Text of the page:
School Library Journal Reviews 2006 November

Gr 5-8 Miles and Hanna Ferrell live near Shalem Wood where a beast known as the Shriker has been attacking villagers for 300 years. Everyone knows his story he was once a faithful dog betrayed by his owner, given to an evil master (another Ferrell), and cursed to kill at the time of the dark moon. Miles is determined to break the curse and win the admiration of the town. It doesn't take long for him to get in over his head, and meek, quiet Hanna has to overcome her shyness if she is to save him. Or, will the siblings just become two more of the beast's victims? The story has plenty of intrigue and danger, and the characters are realistically drawn. While well written, the plot is just a tad predictable, which, in fact, adds to its charm as the novel reads almost like a fairy tale, with the same rhythms and the same etiquette. Recommend it to lovers of (very mild) horror and suspense or to those who enjoy old-fashioned fairy tales. All in all, a fun read. Saleena L. Davidson, South Brunswick Public Library, Monmouth Junction, NJ

[Page 130]. Copyright 2006 Reed Business Information.

VOYA Reviews 2006 October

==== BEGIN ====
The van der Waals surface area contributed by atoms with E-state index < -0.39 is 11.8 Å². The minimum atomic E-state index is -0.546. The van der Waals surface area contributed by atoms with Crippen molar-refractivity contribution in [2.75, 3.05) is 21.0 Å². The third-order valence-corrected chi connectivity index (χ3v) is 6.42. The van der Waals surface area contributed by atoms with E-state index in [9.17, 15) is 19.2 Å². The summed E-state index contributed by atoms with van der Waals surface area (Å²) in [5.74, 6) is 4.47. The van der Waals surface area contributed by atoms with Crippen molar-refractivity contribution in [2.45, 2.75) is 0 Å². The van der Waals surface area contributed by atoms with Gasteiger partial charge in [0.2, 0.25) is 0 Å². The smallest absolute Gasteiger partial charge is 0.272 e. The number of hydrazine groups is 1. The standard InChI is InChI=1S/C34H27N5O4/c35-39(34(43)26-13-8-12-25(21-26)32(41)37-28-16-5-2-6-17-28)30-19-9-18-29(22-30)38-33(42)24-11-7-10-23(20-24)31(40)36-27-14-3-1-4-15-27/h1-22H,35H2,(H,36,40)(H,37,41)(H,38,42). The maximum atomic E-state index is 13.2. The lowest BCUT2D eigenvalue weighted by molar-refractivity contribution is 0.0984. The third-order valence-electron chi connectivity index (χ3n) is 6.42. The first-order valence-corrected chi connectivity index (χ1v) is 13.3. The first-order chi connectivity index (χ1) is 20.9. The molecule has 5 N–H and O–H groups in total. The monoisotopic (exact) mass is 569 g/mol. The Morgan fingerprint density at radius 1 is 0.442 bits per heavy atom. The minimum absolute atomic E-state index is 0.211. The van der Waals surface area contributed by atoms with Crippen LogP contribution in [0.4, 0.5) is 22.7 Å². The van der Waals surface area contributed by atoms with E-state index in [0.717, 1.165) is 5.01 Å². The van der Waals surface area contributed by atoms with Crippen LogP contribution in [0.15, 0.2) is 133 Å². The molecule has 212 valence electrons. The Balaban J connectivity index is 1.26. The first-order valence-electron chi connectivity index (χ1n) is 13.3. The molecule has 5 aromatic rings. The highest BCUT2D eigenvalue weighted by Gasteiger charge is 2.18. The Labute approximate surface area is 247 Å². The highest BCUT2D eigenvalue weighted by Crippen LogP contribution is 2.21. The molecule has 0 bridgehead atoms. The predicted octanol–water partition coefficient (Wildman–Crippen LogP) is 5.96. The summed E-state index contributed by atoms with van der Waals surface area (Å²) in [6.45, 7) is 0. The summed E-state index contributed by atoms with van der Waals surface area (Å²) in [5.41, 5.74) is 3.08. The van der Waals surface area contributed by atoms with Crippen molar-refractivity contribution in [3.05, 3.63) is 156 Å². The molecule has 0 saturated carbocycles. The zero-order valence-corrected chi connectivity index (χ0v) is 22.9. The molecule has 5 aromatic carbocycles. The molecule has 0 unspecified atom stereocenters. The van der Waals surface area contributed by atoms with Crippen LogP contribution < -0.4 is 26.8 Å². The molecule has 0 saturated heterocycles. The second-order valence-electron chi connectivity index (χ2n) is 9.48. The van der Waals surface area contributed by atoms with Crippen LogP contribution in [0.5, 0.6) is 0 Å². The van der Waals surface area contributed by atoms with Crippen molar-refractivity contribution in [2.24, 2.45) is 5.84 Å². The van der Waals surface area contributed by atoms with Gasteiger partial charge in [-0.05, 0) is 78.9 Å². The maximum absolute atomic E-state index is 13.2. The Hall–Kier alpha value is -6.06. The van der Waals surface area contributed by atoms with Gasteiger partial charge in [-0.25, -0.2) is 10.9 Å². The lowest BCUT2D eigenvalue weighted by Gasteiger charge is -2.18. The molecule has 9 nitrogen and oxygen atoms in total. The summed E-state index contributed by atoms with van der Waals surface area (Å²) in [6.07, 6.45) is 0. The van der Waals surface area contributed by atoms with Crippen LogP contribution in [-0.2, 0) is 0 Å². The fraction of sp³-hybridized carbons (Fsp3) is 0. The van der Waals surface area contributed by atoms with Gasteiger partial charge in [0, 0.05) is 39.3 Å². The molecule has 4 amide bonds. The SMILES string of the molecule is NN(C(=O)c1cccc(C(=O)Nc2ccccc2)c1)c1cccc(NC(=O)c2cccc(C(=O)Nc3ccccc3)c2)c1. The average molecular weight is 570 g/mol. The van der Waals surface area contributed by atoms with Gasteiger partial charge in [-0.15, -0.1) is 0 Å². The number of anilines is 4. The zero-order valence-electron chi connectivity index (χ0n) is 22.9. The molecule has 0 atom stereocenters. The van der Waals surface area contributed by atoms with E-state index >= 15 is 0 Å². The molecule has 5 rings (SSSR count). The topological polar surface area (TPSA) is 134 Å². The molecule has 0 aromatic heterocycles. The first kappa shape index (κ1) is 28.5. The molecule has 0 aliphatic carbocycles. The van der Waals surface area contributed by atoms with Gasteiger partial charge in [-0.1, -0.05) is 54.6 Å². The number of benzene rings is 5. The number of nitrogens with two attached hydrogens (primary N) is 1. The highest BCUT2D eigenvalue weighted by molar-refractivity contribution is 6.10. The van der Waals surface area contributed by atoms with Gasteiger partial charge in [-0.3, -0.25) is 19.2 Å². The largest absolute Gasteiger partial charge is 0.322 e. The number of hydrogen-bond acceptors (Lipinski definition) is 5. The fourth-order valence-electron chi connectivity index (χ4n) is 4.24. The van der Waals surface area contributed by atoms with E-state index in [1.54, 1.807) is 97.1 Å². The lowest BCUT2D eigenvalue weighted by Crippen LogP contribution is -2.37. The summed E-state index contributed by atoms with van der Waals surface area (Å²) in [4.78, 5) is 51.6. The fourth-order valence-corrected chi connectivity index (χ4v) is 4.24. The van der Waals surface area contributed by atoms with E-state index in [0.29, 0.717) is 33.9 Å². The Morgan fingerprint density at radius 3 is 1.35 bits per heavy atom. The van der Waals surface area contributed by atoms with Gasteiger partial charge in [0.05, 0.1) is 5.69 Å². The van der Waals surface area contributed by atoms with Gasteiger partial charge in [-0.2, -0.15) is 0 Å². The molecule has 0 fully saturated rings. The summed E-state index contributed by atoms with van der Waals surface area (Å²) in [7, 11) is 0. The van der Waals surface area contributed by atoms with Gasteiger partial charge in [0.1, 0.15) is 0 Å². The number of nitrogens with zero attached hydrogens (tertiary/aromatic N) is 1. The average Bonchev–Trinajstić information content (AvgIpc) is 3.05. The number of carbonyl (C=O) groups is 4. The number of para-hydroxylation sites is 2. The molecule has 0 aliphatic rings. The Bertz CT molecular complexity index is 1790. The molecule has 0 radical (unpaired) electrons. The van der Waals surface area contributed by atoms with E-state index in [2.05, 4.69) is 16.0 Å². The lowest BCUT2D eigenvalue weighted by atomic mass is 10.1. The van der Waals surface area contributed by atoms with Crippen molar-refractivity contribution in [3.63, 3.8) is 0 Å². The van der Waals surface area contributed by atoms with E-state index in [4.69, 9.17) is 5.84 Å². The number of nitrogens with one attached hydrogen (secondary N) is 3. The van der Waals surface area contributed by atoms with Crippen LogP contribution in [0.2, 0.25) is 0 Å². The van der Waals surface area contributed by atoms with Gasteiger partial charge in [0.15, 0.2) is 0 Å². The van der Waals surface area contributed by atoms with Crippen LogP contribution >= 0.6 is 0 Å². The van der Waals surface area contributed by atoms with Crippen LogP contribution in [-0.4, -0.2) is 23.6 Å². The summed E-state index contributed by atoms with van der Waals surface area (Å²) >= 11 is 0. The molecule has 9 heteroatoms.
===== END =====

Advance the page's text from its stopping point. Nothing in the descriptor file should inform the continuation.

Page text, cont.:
Living ten miles outside the village, fifteen-year-old Miles Ferrell and his thirteen-year-old sister, Hanna, are treated with fear and distrust by the villagers who hold them and their family responsible for the recent death of young Polly, whose cleaned bones have raised the specter of the Shriker yet again. According to legend, it was a member of the Sheen clan, kin of Miles and Hanna's mother, who brought the monstrous dog known as the Shriker to Shalem Wood three hundred years ago, where he hunts still, calling to hapless folks on Enness Isle during the dark moon. While their mother refuses to believe in the legend, banning it from the house, Granda knows its truth, telling Miles and Hanna the family story before he dies. Determined to break the Shriker's curse, Miles steals a spell from his mentor, setting in motion a complex weave of force and power well beyond this world, and drawing Miles into a journey that will require all his courage, and from which only Hanna and her ingenuity can save him. One after the other, the brash, well-intentioned hero and the plucky young heroine enter a realm of betrayal, honor, destiny, and otherworldly justice Plot twists combine with magic, suspense, legend, challenge, and redemption, creating a new tale that builds on "the threads from all the storytellers of the past." Complications and complexities add to the length of the book, which will appeal most to dedicated fantasy readers.-Kim Carter 4Q 4P J Copyright 2006 Voya Reviews.